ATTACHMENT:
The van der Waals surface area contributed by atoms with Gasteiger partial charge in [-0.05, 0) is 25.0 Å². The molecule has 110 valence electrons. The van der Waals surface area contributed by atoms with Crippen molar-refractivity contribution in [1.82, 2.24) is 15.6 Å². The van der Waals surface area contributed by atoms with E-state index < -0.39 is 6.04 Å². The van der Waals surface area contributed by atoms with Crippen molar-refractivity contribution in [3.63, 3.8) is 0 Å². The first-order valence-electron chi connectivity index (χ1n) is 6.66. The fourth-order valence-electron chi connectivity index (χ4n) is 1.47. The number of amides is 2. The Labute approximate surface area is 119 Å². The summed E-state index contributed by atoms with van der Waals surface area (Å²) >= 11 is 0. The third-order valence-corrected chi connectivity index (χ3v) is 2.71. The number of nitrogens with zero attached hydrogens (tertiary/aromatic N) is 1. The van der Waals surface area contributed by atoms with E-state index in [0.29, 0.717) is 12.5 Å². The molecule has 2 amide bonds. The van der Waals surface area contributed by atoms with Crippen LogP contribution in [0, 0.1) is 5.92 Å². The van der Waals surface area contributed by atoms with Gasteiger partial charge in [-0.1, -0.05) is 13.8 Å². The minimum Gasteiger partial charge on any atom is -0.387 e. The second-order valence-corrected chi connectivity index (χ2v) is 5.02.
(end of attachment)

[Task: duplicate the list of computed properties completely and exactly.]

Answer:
The van der Waals surface area contributed by atoms with Gasteiger partial charge in [-0.05, 0) is 25.0 Å². The molecule has 110 valence electrons. The van der Waals surface area contributed by atoms with Crippen molar-refractivity contribution in [1.82, 2.24) is 15.6 Å². The van der Waals surface area contributed by atoms with E-state index < -0.39 is 6.04 Å². The van der Waals surface area contributed by atoms with Crippen molar-refractivity contribution in [3.63, 3.8) is 0 Å². The first-order valence-electron chi connectivity index (χ1n) is 6.66. The fourth-order valence-electron chi connectivity index (χ4n) is 1.47. The number of amides is 2. The Labute approximate surface area is 119 Å². The summed E-state index contributed by atoms with van der Waals surface area (Å²) >= 11 is 0. The third-order valence-corrected chi connectivity index (χ3v) is 2.71. The number of nitrogens with zero attached hydrogens (tertiary/aromatic N) is 1. The van der Waals surface area contributed by atoms with E-state index in [0.29, 0.717) is 12.5 Å². The molecule has 2 amide bonds. The van der Waals surface area contributed by atoms with Crippen LogP contribution in [0, 0.1) is 5.92 Å². The van der Waals surface area contributed by atoms with Gasteiger partial charge in [-0.1, -0.05) is 13.8 Å². The minimum Gasteiger partial charge on any atom is -0.387 e. The second-order valence-corrected chi connectivity index (χ2v) is 5.02.